Smallwood – 24″ x 36″, Renaissance Giclee Canvas, 225 S/N and 50 AP, $995 US Retail
“Those who have had a dog who hikes with you will know the special relationship I had with my dog,
Smallwood. There are dogs of all shapes and sizes and purposes. Most of them enjoy a hike or a
stroll with their master more than anything else in the world. But not all masters choose to do this
as a regular practice. Maybe they do not enjoy it themselves. In my case, I have always enjoyed
hiking almost as much as my dogs. This has been true since boyhood.
Smallwood was mostly Labrador retriever, but his grandmother was a Newfoundland, so
I named him after the premier of Newfoundland who brought that province into confederation
with Canada . . . Joey Smallwood.
My Smallwood had the wide head of his grandmother and weighed over 100 pounds, so many
people thought he should be called “Bigwood”. He died after twelve rewarding years. We had
many wonderful times together exploring the world of nature. Sometimes we showed things
to each other, but mostly we ambled together, but on separate wave lengths, mainly sharing
enthusiasm, exercise and the joy of being alive. I have always felt it is much more fun
to share these things.
This painting was done several years ago when Smallwood was in his prime. It is in rolling farm
and forest country which was cleared by the pioneers and has remained virtually unchanged
since then. The cedar rail fence was put in place to divide a portion of the pasture for some long
forgotten reason. I cherish these relics of our forefathers. Nature is, of course, evolving. You can
see the young sumac, a pioneer tree, which is encroaching on the pasture. This will prepare the
way for the forest trees which will take over in the next generation. Another habitat will be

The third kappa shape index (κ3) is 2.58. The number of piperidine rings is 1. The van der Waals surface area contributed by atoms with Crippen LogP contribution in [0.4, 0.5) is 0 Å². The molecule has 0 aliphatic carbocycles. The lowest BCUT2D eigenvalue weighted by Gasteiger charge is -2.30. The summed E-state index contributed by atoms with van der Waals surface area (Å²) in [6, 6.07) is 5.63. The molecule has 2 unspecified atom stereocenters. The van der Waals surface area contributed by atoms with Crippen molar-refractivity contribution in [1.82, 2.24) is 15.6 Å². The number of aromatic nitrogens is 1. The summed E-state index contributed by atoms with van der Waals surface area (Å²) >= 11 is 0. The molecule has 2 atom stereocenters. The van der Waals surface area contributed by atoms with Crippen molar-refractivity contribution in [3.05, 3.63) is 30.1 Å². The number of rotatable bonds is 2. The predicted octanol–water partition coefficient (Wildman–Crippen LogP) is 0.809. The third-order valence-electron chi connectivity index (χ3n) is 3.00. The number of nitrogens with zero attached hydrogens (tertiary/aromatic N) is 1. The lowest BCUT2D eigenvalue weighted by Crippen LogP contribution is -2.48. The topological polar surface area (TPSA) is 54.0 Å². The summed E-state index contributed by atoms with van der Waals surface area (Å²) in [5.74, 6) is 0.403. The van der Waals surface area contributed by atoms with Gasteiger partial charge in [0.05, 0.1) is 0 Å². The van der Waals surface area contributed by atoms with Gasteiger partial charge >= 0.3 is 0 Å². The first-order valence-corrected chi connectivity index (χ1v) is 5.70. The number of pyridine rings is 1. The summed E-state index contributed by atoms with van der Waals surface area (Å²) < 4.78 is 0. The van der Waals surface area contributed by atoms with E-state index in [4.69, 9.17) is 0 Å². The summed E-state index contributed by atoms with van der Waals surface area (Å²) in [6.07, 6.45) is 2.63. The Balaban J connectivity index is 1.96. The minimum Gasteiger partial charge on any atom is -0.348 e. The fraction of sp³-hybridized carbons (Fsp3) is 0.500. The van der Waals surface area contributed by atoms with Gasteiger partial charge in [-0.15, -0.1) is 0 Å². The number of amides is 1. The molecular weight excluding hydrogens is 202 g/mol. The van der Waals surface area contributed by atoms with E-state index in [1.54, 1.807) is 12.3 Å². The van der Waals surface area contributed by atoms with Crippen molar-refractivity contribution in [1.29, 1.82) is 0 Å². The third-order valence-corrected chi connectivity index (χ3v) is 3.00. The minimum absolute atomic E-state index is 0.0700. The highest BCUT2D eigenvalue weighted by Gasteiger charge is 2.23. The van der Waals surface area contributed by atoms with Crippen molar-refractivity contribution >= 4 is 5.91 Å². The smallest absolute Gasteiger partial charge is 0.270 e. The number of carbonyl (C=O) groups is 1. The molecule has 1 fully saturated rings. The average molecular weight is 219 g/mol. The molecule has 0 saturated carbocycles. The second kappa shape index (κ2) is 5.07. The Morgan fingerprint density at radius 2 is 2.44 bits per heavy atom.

produced for future companions to explore.”
Robert Bateman has been called the most famous living artist. He continues to paint and tour the world to promote conservation and preservation of nature. We have represented Robert Bateman for decades and are now the sole publisher and distributor of his reproductions. We are so honored to work with him and witness his success. He has made such a massive contribution to the art world and the natural world as an artist and educator of the earth’s most important resources.
Nature as a subject is becoming more and more popular as our environment is in peril. What better subject is there than the beautiful creatures we share this world with? Robert Bateman’s appreciation and understanding of nature are apparent in his paintings. He is able to paint flora and fauna the way your eye would perceive it in real life. It is important that the animal takes full attention. The background becomes muted, and therefore it doesn’t take too much focus away from the subject. His paintings seem effortless and masterful all at once.
Bateman’s eye for composition is unparalleled. Each painting is a composed like a symphony, leading the eye to wander. From the backyards of North America to the sprawling plains of Africa. Robert Bateman captures nature the way it should be enjoyed. Above all he is a champion of wildlife. For this reason he has become a household name for art collectors.